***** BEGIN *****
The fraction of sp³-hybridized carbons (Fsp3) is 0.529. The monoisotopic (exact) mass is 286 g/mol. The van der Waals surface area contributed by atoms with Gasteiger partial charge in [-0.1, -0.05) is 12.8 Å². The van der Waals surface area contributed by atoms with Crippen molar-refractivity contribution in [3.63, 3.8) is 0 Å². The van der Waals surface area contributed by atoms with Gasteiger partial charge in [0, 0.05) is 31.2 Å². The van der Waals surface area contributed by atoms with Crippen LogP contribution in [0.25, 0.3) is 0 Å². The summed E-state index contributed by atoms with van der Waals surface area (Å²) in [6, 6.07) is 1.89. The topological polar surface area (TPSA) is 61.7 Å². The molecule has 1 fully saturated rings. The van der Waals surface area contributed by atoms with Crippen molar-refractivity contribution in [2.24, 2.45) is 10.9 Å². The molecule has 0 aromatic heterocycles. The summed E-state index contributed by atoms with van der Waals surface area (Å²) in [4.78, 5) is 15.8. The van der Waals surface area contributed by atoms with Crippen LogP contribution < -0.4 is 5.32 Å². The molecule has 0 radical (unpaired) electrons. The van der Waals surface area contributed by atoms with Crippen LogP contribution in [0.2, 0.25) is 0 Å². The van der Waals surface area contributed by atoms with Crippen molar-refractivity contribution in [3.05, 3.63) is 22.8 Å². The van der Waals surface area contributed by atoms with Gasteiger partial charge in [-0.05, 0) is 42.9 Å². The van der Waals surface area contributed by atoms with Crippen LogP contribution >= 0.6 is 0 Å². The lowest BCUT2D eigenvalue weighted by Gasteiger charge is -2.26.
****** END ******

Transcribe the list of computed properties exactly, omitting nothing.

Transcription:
The fraction of sp³-hybridized carbons (Fsp3) is 0.529. The monoisotopic (exact) mass is 286 g/mol. The van der Waals surface area contributed by atoms with Gasteiger partial charge in [-0.1, -0.05) is 12.8 Å². The van der Waals surface area contributed by atoms with Crippen molar-refractivity contribution in [3.63, 3.8) is 0 Å². The van der Waals surface area contributed by atoms with Gasteiger partial charge in [0, 0.05) is 31.2 Å². The van der Waals surface area contributed by atoms with Crippen LogP contribution in [0.25, 0.3) is 0 Å². The summed E-state index contributed by atoms with van der Waals surface area (Å²) in [6, 6.07) is 1.89. The topological polar surface area (TPSA) is 61.7 Å². The molecule has 1 fully saturated rings. The van der Waals surface area contributed by atoms with Crippen molar-refractivity contribution in [2.24, 2.45) is 10.9 Å². The molecule has 0 aromatic heterocycles. The summed E-state index contributed by atoms with van der Waals surface area (Å²) in [4.78, 5) is 15.8. The van der Waals surface area contributed by atoms with Crippen LogP contribution < -0.4 is 5.32 Å². The molecule has 0 radical (unpaired) electrons. The van der Waals surface area contributed by atoms with Crippen LogP contribution in [0.2, 0.25) is 0 Å². The van der Waals surface area contributed by atoms with Crippen molar-refractivity contribution in [3.05, 3.63) is 22.8 Å². The van der Waals surface area contributed by atoms with Gasteiger partial charge in [-0.05, 0) is 42.9 Å². The van der Waals surface area contributed by atoms with Crippen LogP contribution >= 0.6 is 0 Å². The lowest BCUT2D eigenvalue weighted by Gasteiger charge is -2.26.